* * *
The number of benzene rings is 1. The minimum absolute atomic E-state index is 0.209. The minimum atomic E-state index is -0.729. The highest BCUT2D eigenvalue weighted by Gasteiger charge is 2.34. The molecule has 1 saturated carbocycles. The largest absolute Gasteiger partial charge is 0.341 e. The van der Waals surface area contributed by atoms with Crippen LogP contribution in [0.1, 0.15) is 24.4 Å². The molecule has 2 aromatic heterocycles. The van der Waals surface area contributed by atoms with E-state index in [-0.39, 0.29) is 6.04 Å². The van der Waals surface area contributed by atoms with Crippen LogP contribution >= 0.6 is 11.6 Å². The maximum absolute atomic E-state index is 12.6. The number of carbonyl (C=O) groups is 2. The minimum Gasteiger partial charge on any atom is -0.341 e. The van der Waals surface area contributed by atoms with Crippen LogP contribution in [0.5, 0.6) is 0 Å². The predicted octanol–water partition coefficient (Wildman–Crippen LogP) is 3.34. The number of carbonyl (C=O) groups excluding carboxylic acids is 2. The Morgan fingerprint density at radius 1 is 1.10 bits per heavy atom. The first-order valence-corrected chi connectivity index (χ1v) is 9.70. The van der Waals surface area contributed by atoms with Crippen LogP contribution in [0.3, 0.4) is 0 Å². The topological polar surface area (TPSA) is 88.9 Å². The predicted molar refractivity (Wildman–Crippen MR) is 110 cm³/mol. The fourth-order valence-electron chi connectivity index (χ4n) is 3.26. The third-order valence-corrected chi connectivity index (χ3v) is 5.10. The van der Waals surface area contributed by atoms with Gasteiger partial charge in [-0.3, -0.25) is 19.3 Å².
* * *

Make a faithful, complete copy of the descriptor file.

The number of benzene rings is 1. The minimum absolute atomic E-state index is 0.209. The minimum atomic E-state index is -0.729. The highest BCUT2D eigenvalue weighted by Gasteiger charge is 2.34. The molecule has 1 saturated carbocycles. The largest absolute Gasteiger partial charge is 0.341 e. The van der Waals surface area contributed by atoms with Crippen LogP contribution in [0.1, 0.15) is 24.4 Å². The molecule has 2 aromatic heterocycles. The van der Waals surface area contributed by atoms with E-state index in [-0.39, 0.29) is 6.04 Å². The van der Waals surface area contributed by atoms with Crippen LogP contribution >= 0.6 is 11.6 Å². The maximum absolute atomic E-state index is 12.6. The number of carbonyl (C=O) groups is 2. The minimum Gasteiger partial charge on any atom is -0.341 e. The van der Waals surface area contributed by atoms with Crippen LogP contribution in [0.5, 0.6) is 0 Å². The predicted octanol–water partition coefficient (Wildman–Crippen LogP) is 3.34. The number of carbonyl (C=O) groups excluding carboxylic acids is 2. The Morgan fingerprint density at radius 1 is 1.10 bits per heavy atom. The first-order valence-corrected chi connectivity index (χ1v) is 9.70. The van der Waals surface area contributed by atoms with Crippen LogP contribution in [0.3, 0.4) is 0 Å². The topological polar surface area (TPSA) is 88.9 Å². The predicted molar refractivity (Wildman–Crippen MR) is 110 cm³/mol. The fourth-order valence-electron chi connectivity index (χ4n) is 3.26. The third-order valence-corrected chi connectivity index (χ3v) is 5.10. The van der Waals surface area contributed by atoms with Gasteiger partial charge in [-0.3, -0.25) is 19.3 Å².